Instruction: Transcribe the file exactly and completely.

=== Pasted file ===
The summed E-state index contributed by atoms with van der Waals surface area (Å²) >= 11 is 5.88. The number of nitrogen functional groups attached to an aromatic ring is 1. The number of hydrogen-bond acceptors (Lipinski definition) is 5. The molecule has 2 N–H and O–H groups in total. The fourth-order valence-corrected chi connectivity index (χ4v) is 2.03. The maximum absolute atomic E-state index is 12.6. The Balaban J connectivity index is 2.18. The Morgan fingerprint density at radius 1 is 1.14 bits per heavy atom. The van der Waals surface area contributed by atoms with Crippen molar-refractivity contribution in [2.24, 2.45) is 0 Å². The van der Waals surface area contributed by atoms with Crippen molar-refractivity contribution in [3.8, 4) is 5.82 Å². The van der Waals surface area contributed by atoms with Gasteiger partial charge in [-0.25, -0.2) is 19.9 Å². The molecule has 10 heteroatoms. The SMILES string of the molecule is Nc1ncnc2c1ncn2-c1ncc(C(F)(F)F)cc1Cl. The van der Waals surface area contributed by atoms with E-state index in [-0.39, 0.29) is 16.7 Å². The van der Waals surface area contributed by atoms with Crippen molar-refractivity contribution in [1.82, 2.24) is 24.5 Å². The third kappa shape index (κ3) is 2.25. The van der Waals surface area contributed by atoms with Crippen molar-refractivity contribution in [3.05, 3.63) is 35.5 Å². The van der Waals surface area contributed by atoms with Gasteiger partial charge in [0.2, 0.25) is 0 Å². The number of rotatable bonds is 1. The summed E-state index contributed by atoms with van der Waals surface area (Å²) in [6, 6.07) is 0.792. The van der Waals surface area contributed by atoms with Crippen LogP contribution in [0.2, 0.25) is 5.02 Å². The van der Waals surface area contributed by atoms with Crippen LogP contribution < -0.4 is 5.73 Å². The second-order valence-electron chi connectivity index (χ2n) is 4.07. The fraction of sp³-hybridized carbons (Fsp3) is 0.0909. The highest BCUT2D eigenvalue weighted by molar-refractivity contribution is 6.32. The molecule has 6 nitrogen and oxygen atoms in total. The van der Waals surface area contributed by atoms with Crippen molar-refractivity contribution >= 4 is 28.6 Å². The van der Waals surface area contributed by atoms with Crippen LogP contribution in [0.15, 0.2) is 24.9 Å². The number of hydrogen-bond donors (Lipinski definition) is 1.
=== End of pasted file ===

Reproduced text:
The summed E-state index contributed by atoms with van der Waals surface area (Å²) >= 11 is 5.88. The number of nitrogen functional groups attached to an aromatic ring is 1. The number of hydrogen-bond acceptors (Lipinski definition) is 5. The molecule has 2 N–H and O–H groups in total. The fourth-order valence-corrected chi connectivity index (χ4v) is 2.03. The maximum absolute atomic E-state index is 12.6. The Balaban J connectivity index is 2.18. The Morgan fingerprint density at radius 1 is 1.14 bits per heavy atom. The van der Waals surface area contributed by atoms with Crippen molar-refractivity contribution in [2.24, 2.45) is 0 Å². The van der Waals surface area contributed by atoms with Crippen molar-refractivity contribution in [3.8, 4) is 5.82 Å². The van der Waals surface area contributed by atoms with Gasteiger partial charge in [-0.25, -0.2) is 19.9 Å². The molecule has 10 heteroatoms. The SMILES string of the molecule is Nc1ncnc2c1ncn2-c1ncc(C(F)(F)F)cc1Cl. The van der Waals surface area contributed by atoms with E-state index in [-0.39, 0.29) is 16.7 Å². The van der Waals surface area contributed by atoms with Crippen molar-refractivity contribution in [1.82, 2.24) is 24.5 Å². The third kappa shape index (κ3) is 2.25. The van der Waals surface area contributed by atoms with Crippen molar-refractivity contribution in [3.05, 3.63) is 35.5 Å². The van der Waals surface area contributed by atoms with Gasteiger partial charge in [0.2, 0.25) is 0 Å². The number of rotatable bonds is 1. The summed E-state index contributed by atoms with van der Waals surface area (Å²) in [6, 6.07) is 0.792. The van der Waals surface area contributed by atoms with Crippen LogP contribution in [0.2, 0.25) is 5.02 Å². The van der Waals surface area contributed by atoms with Crippen LogP contribution < -0.4 is 5.73 Å². The second-order valence-electron chi connectivity index (χ2n) is 4.07. The fraction of sp³-hybridized carbons (Fsp3) is 0.0909. The highest BCUT2D eigenvalue weighted by molar-refractivity contribution is 6.32. The molecule has 6 nitrogen and oxygen atoms in total. The van der Waals surface area contributed by atoms with Crippen molar-refractivity contribution >= 4 is 28.6 Å². The van der Waals surface area contributed by atoms with Crippen LogP contribution in [0.15, 0.2) is 24.9 Å². The number of hydrogen-bond donors (Lipinski definition) is 1.